“When I first started, I made a lot of music like (what’s on the album), with lots of textures and getting people to come in and play crazy (stuff),” he said fumbling with a pack of sour candy. “Then I started making it simpler. The simplicity works. But I had to do me. Hopefully people love it.”
That doesn’t mean the new material has strayed from being unabashedly filthy — this is, after all, a man whose most famous song is about juggling multiple girls and contains about 21 usages of the word “bitch.” He follows a lighthearted strummer with Babyface with a ballad featuring the hook, “Horses in the stable that I can ride.” (“I’m saying she’s beautiful … and well fed and well groomed. A female (Tish Hyman) wrote it, and she’s a genius for it,” he offers with a mischievous laugh).
Spend an evening with Griffin and it’s clear that there’s little that separates him from his alter ego on record. On the way to filming a music video with rapper and labelmate Currensy (yet another song he’s featured on right now), he offered lots of frank sex talk and sophomoric humor — none of it printable here.
It’s a likely distraction from the heaviness that’s followed him ever since his younger brother was locked up.
Speaking about his brother, who he maintains is innocent, Griffin grew sullen.
“Every time I hear ‘Miracle,’ I feel a certain type of way,” he said, referring to the album cornerstone that has his brother singing an impassioned verse from prison. “Having all of this, I can’t really enjoy it without him.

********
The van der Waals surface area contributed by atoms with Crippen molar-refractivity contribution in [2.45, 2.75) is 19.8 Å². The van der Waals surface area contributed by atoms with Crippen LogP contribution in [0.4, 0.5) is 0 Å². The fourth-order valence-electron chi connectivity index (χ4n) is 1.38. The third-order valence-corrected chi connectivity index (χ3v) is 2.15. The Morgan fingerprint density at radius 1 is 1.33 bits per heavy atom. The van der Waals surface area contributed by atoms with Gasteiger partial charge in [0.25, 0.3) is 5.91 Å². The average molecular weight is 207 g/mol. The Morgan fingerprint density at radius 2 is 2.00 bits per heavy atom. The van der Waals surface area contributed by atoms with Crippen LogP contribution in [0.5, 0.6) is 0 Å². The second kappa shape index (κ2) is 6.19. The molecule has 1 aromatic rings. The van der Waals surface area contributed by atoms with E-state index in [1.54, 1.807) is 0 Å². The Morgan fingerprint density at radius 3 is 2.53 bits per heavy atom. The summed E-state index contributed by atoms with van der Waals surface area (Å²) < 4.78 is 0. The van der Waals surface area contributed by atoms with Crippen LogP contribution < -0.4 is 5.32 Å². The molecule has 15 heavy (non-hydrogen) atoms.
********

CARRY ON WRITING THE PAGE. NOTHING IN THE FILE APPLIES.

“He should be out here with me. If I was in charge, I wouldn’t give (people) life charges. If somebody does something so bad like that, let’s just kill them. We shouldn’t be allowed to just torture people. We shouldn’t be allowed to hold people behind bars for life.”
The album isn’t just a tribute to TC — its cover is a close-up of Griffin’s “Free TC” knuckle tattoo pressed against the glass partition of a prison visiting room and album interludes are recorded phone calls between the two — but the singer’s way of trying to raise awareness of cases like his brother’s. Proceeds from the album’s sales, he says, will go toward an appeal.
“(Screw) a chain, or all the rap-guy kitsch,” Griffin said. “What can I do with all these eyes on me? I could change the world instead of doing what they expect of me. (I’d rather) buy a gang of property in my old neighborhoods and give people a chance to have a nice, clean neighborhood. I just want to do fly stuff for the people with the time I have here — and I will, trust me. But first, I need to get my brother out.”